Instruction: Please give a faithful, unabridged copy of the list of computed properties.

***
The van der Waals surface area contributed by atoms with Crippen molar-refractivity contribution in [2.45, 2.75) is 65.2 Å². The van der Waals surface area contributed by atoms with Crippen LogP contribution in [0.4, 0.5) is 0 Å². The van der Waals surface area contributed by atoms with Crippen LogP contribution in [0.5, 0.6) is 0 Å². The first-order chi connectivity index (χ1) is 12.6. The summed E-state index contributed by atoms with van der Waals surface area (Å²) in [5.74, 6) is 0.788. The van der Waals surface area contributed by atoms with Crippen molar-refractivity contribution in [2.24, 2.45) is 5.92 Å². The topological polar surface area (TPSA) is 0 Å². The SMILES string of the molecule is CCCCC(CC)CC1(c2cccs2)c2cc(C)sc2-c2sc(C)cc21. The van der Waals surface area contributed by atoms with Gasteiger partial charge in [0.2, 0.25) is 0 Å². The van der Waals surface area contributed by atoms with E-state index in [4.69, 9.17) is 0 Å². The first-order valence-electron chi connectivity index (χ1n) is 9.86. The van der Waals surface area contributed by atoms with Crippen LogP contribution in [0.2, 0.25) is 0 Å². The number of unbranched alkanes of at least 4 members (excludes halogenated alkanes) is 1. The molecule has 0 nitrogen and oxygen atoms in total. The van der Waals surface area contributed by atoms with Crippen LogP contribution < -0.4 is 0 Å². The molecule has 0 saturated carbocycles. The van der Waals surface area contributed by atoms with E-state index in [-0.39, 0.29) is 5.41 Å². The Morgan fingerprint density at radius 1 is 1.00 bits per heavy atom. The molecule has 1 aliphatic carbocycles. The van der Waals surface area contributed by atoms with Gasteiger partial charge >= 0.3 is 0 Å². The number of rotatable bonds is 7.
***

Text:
The van der Waals surface area contributed by atoms with Crippen molar-refractivity contribution in [2.45, 2.75) is 65.2 Å². The van der Waals surface area contributed by atoms with Crippen LogP contribution in [0.4, 0.5) is 0 Å². The van der Waals surface area contributed by atoms with Crippen LogP contribution in [0.5, 0.6) is 0 Å². The first-order chi connectivity index (χ1) is 12.6. The summed E-state index contributed by atoms with van der Waals surface area (Å²) in [5.74, 6) is 0.788. The van der Waals surface area contributed by atoms with Crippen molar-refractivity contribution in [2.24, 2.45) is 5.92 Å². The topological polar surface area (TPSA) is 0 Å². The SMILES string of the molecule is CCCCC(CC)CC1(c2cccs2)c2cc(C)sc2-c2sc(C)cc21. The van der Waals surface area contributed by atoms with Gasteiger partial charge in [0.2, 0.25) is 0 Å². The van der Waals surface area contributed by atoms with E-state index in [4.69, 9.17) is 0 Å². The first-order valence-electron chi connectivity index (χ1n) is 9.86. The van der Waals surface area contributed by atoms with Crippen LogP contribution in [0.2, 0.25) is 0 Å². The number of unbranched alkanes of at least 4 members (excludes halogenated alkanes) is 1. The molecule has 0 nitrogen and oxygen atoms in total. The van der Waals surface area contributed by atoms with Crippen LogP contribution < -0.4 is 0 Å². The molecule has 0 saturated carbocycles. The van der Waals surface area contributed by atoms with E-state index in [-0.39, 0.29) is 5.41 Å². The Morgan fingerprint density at radius 1 is 1.00 bits per heavy atom. The molecule has 1 aliphatic carbocycles. The van der Waals surface area contributed by atoms with Gasteiger partial charge >= 0.3 is 0 Å². The number of rotatable bonds is 7.